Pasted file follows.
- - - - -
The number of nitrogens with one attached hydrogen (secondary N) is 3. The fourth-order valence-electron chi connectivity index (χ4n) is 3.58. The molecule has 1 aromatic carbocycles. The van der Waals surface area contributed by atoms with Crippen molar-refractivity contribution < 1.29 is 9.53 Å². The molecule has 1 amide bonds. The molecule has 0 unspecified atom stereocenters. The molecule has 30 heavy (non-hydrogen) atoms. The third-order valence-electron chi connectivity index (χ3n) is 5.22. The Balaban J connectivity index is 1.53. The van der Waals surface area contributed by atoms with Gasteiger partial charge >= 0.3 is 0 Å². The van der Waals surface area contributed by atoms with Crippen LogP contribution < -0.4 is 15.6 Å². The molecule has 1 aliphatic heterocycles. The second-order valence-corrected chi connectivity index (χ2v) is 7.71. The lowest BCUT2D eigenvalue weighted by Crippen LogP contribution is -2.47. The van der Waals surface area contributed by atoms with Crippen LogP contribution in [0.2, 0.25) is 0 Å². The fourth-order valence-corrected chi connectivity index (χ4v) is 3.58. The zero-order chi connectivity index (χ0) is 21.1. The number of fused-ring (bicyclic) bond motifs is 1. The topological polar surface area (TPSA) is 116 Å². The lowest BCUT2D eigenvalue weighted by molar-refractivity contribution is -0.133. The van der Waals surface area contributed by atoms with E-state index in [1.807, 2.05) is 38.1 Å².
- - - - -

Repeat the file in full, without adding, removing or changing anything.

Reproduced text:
The number of nitrogens with one attached hydrogen (secondary N) is 3. The fourth-order valence-electron chi connectivity index (χ4n) is 3.58. The molecule has 1 aromatic carbocycles. The van der Waals surface area contributed by atoms with Crippen molar-refractivity contribution < 1.29 is 9.53 Å². The molecule has 1 amide bonds. The molecule has 0 unspecified atom stereocenters. The molecule has 30 heavy (non-hydrogen) atoms. The third-order valence-electron chi connectivity index (χ3n) is 5.22. The Balaban J connectivity index is 1.53. The van der Waals surface area contributed by atoms with Gasteiger partial charge >= 0.3 is 0 Å². The van der Waals surface area contributed by atoms with Crippen LogP contribution < -0.4 is 15.6 Å². The molecule has 1 aliphatic heterocycles. The second-order valence-corrected chi connectivity index (χ2v) is 7.71. The lowest BCUT2D eigenvalue weighted by Crippen LogP contribution is -2.47. The van der Waals surface area contributed by atoms with Crippen LogP contribution in [0.2, 0.25) is 0 Å². The fourth-order valence-corrected chi connectivity index (χ4v) is 3.58. The zero-order chi connectivity index (χ0) is 21.1. The number of fused-ring (bicyclic) bond motifs is 1. The topological polar surface area (TPSA) is 116 Å². The lowest BCUT2D eigenvalue weighted by molar-refractivity contribution is -0.133. The van der Waals surface area contributed by atoms with E-state index in [1.807, 2.05) is 38.1 Å².